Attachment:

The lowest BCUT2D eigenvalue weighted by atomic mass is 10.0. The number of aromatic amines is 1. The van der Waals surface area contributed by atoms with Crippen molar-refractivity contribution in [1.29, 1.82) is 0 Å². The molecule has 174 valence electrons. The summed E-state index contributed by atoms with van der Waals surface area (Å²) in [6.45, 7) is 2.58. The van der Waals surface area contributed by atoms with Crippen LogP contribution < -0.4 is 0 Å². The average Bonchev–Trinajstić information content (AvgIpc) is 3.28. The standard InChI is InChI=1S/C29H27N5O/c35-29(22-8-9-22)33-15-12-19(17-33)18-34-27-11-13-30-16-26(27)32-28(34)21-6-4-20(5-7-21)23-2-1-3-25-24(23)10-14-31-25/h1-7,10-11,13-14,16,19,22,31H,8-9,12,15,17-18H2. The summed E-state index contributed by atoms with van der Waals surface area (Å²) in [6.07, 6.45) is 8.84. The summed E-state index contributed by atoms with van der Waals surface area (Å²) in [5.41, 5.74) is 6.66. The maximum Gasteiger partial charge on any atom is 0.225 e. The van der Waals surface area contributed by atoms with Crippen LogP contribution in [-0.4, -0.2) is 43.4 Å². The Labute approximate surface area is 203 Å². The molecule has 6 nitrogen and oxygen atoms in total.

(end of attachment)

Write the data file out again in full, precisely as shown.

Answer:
The lowest BCUT2D eigenvalue weighted by atomic mass is 10.0. The number of aromatic amines is 1. The van der Waals surface area contributed by atoms with Crippen molar-refractivity contribution in [1.29, 1.82) is 0 Å². The molecule has 174 valence electrons. The summed E-state index contributed by atoms with van der Waals surface area (Å²) in [6.45, 7) is 2.58. The van der Waals surface area contributed by atoms with Crippen LogP contribution < -0.4 is 0 Å². The average Bonchev–Trinajstić information content (AvgIpc) is 3.28. The standard InChI is InChI=1S/C29H27N5O/c35-29(22-8-9-22)33-15-12-19(17-33)18-34-27-11-13-30-16-26(27)32-28(34)21-6-4-20(5-7-21)23-2-1-3-25-24(23)10-14-31-25/h1-7,10-11,13-14,16,19,22,31H,8-9,12,15,17-18H2. The summed E-state index contributed by atoms with van der Waals surface area (Å²) in [6.07, 6.45) is 8.84. The summed E-state index contributed by atoms with van der Waals surface area (Å²) in [5.41, 5.74) is 6.66. The maximum Gasteiger partial charge on any atom is 0.225 e. The van der Waals surface area contributed by atoms with Crippen LogP contribution in [-0.4, -0.2) is 43.4 Å². The Labute approximate surface area is 203 Å². The molecule has 6 nitrogen and oxygen atoms in total.